As is true of any human being, a detainee is a unique, complex web of beliefs, values, behaviors, past experiences, relationships, loyalties, and culture which are carried around in the heart and mind. The information an interrogator wants is embedded in that web. To get at it, an interrogator must be able to find the most efficient and effective way to discern a route through the labyrinth of that web. From this the interrogator can find openings for rapport-oriented emotional connection and build on these.

In order to truly find out who the person is requires maintaining the humanness of that person. With these intact the interrogator is able to withdraw what the detainee values, is motivated by, and knows.

The author finally brings the discussion back to the upcoming presidential election. She feels that it is essential that the foreign policy articulated by the United States government is one that firmly supports interrogation but rejects torture. In this way the values of the American people are not forsaken in the efforts to ensure the safety of the nation. To violate your principles while fighting to secure them is an ignoble place to be.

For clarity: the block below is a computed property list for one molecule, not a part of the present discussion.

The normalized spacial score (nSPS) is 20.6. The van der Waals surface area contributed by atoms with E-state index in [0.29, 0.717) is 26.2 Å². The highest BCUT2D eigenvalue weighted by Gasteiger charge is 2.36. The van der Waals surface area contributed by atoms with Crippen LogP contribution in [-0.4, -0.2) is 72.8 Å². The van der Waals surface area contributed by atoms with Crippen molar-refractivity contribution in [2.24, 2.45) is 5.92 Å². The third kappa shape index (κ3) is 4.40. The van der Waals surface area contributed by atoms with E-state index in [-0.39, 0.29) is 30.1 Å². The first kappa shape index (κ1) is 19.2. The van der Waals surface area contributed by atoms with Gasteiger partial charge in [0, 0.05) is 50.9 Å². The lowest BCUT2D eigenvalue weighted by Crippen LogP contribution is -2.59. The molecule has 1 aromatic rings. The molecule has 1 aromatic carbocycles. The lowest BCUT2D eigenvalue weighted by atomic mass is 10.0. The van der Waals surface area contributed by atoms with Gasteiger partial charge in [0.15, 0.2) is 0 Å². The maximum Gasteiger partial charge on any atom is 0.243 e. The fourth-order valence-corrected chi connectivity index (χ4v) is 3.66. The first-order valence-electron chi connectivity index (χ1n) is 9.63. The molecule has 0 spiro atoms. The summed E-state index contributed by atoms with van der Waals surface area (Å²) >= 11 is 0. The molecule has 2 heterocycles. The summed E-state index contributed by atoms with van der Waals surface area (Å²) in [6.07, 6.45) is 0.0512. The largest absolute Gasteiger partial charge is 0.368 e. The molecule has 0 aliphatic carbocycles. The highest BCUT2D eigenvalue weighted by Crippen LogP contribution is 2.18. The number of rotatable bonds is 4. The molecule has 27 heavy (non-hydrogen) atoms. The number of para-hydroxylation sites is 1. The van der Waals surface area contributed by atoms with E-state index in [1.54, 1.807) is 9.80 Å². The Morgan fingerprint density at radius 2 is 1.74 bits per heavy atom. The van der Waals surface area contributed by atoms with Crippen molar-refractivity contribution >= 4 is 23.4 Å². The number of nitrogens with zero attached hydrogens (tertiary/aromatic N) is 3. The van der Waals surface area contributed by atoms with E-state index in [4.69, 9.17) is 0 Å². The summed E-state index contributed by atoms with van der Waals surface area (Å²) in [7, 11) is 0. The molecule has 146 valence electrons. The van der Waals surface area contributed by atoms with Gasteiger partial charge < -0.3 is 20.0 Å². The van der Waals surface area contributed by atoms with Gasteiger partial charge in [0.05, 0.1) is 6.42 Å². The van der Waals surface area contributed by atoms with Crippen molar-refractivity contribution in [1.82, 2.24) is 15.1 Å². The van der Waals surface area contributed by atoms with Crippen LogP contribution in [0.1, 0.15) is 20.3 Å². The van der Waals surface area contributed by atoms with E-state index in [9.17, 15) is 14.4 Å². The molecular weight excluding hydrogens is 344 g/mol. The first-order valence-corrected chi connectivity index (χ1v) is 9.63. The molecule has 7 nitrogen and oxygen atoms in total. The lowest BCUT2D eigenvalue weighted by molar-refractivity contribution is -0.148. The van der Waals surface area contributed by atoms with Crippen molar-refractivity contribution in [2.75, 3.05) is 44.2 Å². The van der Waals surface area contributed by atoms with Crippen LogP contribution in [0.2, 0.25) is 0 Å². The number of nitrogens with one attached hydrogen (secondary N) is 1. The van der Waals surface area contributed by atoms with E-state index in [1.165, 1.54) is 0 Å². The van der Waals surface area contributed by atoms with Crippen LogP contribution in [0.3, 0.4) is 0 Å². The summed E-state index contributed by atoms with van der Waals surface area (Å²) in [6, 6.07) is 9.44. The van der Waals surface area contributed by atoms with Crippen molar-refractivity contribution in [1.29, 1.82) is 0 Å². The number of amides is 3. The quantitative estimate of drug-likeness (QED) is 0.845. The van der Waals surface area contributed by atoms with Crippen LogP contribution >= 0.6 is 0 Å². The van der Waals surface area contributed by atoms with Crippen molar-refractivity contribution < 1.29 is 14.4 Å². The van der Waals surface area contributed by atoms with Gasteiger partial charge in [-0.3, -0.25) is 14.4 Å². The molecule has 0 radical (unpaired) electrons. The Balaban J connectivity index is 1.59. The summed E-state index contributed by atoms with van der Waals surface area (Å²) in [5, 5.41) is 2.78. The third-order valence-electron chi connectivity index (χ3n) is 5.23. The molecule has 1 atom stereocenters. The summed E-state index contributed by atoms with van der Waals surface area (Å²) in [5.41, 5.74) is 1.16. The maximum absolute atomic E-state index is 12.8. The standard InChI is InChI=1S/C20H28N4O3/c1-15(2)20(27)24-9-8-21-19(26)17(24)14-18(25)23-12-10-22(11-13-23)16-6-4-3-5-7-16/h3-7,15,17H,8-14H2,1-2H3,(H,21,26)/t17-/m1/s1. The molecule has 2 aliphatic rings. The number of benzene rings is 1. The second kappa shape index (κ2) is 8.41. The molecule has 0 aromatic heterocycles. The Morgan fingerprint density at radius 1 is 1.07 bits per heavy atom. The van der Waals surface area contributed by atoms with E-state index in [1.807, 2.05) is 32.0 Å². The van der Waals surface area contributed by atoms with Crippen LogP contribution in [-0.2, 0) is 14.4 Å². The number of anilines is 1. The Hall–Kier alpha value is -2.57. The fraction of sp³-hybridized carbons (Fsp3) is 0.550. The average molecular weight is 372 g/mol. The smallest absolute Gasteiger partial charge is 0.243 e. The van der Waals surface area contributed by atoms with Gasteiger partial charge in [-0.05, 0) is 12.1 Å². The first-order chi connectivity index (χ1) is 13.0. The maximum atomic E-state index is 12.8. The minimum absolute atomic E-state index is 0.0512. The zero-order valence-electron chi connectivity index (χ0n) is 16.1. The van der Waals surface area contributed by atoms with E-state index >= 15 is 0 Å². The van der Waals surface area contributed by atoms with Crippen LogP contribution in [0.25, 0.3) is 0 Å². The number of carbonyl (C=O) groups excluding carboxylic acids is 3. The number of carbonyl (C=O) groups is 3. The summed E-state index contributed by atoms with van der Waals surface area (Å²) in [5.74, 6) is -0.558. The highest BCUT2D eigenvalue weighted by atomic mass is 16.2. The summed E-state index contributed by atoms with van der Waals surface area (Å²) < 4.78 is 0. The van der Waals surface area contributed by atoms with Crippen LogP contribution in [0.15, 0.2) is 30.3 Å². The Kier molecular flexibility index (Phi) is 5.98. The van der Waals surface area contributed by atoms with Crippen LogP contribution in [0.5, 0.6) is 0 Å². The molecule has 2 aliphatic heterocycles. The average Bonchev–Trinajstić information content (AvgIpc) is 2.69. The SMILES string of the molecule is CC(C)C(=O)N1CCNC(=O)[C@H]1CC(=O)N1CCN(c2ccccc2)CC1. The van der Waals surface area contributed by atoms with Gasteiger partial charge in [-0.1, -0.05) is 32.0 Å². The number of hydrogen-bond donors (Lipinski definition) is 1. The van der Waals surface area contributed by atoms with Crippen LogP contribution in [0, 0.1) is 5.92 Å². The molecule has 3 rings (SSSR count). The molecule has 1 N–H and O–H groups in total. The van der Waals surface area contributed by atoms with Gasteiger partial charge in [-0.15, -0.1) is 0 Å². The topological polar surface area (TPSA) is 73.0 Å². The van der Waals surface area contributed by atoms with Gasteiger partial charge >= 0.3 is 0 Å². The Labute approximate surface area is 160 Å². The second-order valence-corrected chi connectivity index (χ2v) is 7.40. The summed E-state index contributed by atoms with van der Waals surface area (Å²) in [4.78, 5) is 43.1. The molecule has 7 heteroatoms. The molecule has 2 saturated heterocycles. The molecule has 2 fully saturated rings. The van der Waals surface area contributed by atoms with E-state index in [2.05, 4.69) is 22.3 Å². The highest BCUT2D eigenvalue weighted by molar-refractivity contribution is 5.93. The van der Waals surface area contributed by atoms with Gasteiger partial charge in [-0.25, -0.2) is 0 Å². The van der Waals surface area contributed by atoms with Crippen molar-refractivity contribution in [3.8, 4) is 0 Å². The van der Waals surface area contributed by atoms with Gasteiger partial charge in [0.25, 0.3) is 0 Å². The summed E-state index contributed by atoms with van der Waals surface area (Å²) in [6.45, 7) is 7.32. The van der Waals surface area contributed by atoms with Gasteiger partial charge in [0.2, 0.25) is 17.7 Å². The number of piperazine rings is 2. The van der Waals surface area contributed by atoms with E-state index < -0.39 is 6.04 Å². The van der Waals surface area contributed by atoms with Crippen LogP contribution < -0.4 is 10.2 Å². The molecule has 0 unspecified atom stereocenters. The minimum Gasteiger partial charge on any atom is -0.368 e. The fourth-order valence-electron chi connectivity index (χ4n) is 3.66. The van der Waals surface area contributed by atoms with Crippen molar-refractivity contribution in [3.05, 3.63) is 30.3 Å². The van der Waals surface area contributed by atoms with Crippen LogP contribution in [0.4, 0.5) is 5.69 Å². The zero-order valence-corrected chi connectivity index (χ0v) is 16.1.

Inspired by: Jennifer Bryson: My Guantanamo Experience: Support Interrogation, Reject Torture « Public Discourse


Reading Today’s Stories…9/6

Four Military Options in Syria – Brookings Institution

Interesting piece laying out some of the options and strengths and weaknesses of each should the uprisings in Syria persist and the violence of the Assad regime escalate that a military intervention from outside forces needs to be imposed. The author is not advocating for any of them but in beginning the analysis helps to remind everyone that it is not that far from reality. Read the whole story here.

Turkey’s ambassador first to be approved by Libya’s NTC

In a sign that Libya’s new government is moving toward normalcy Turkey has officially appointed an ambassador and opened up its embassy to begin working with Libya’s new government. This is a positive sign for the country as they seek to get the country moving in a positive direction in this new era. More than 40 countries have recognized the NTC as the legitimate representative of Libya. Read the whole story here. – What Makes Evangelicalism Evangelical? A New Book Joins the Argument